“Speak the speech I pray you, as I pronounced it to you, trippingly on the tongue; but if you mouth it, as many of your players do, I had as lief the town-crier spoke my lines.” William Shakespeare
Willy, I feel your pain. We’re in the process of casting voice talent for a spec radio spot. Since we will use this spot as a sample of our work, we want it to be really great. Gripping. Emotional. Life changing. Okay, maybe not life changing. But we would like to get some business from it, which could change OUR lives, so yeah, life changing.
I would like to talk a little about the audition process. I realize that doing a great voice over is hard. You have to get the right inflection, with everything timed perfectly, and just enough energy without sounding rushed. Plus you’ve got to sound like you’re REALLY jazzed about whatever service or product is being touted, no matter how utterly mundane or silly it may be. Pants on sale? AMAZING! Toilet bowl cleaner? YES PLEASE! Jalapeno-flavored water? CAN’T GET ENOUGH! It’s not easy. However, since a top voice over actor can make more money in one afternoon than most people make in a month, it’s not bad work if you can get it.
For the most part, there’s no right or wrong when it comes to voice over auditions. Most people will come in and read the spot just fine. But often it’s just not what the producer wants. Maybe it’s not what they heard in their head. Maybe the voice sounds too old, or too young, or just too voicy. “Can you try that again, but this time really make me believe you’re a disembodied head.”
And believe me, as the writer, I KNOW the words I have written are not great literature. However, I have labored long and hard over them. Each and every one. Shakespeare I’m not, but I assure you, great thought and care has been put into the particular arrangement of each word, each sentence. Please – I implore you – read the words as written, and resist the temptation to add, change, molest, or alter the language. It will be truly appreciated!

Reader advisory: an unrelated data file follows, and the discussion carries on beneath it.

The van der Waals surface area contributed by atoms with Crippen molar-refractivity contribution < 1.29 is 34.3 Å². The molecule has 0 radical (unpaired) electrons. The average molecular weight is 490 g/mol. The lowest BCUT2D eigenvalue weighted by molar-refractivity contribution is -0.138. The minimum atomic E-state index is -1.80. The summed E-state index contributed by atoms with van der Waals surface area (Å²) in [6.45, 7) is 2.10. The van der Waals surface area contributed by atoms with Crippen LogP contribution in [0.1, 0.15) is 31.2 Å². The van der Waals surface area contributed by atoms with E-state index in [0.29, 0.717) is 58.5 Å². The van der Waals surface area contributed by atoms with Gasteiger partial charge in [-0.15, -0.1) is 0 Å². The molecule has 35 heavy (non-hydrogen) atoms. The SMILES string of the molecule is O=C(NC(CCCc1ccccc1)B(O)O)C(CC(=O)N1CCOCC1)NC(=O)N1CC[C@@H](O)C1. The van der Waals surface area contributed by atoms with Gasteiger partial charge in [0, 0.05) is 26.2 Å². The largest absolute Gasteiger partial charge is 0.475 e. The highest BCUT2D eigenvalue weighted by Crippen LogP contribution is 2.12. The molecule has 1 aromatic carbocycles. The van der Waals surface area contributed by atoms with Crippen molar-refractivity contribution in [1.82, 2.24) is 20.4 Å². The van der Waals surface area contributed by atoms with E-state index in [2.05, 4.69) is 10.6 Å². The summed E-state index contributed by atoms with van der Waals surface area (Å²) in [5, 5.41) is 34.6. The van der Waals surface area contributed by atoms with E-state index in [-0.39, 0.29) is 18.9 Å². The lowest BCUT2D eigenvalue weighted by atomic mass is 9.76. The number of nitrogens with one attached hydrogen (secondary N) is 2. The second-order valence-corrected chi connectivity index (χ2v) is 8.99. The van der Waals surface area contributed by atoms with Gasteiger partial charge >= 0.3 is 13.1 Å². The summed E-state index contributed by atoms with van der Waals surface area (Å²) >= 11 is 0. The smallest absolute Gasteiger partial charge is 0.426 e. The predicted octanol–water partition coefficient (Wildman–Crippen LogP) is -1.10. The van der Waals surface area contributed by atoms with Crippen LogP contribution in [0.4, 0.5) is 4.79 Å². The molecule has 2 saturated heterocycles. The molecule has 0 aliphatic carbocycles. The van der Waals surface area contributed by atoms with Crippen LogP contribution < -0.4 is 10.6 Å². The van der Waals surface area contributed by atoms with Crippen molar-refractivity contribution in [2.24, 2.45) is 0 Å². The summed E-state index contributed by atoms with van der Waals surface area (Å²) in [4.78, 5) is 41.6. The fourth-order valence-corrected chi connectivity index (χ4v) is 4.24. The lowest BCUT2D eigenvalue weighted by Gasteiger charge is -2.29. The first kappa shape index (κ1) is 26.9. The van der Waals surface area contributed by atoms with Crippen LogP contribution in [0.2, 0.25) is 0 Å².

And so, I thank you, Kind and Gentle Voice Over Person. Without your voice, my words are nothing. Together, you and I – we will create ART! We will come together in a cosmic dance of love and understanding, and we will inspire and provoke and delight. We will reach new heights of vocal communication. Thank you! Oh – and on your way out can you please send in the town-crier?
This weekend Rick and I found ourselves at our little neighborhood bagel shop drinking something called a “chemy” and trying to brand snow cones.
Verdugo Bagels is about as far from Starbucks as you can get. This is not one of those hip places with designer scones and fancy lattes. They have good bagels and coffee, and if you don’t want to spend $30 for breakfast, this is a great place to go on Sunday morning.
But – this was Saturday night, and as Rick and I passed by on a walk, talking once again about our hopes and dreams for the future, we noticed two unusual things. One – the bagel shop was still open, and two – they were selling “snow cones. ” Rick’s family is from Puerto Rico where they have their own version of the snow cone – called “piragua” (a pyramid of water!) and I grew up in New York and can vividly remember the tinkling bells of the snow cone carts in the summer. Snow cones seemed an unusual item for a bagel shop, so we decided to stop in and check it out.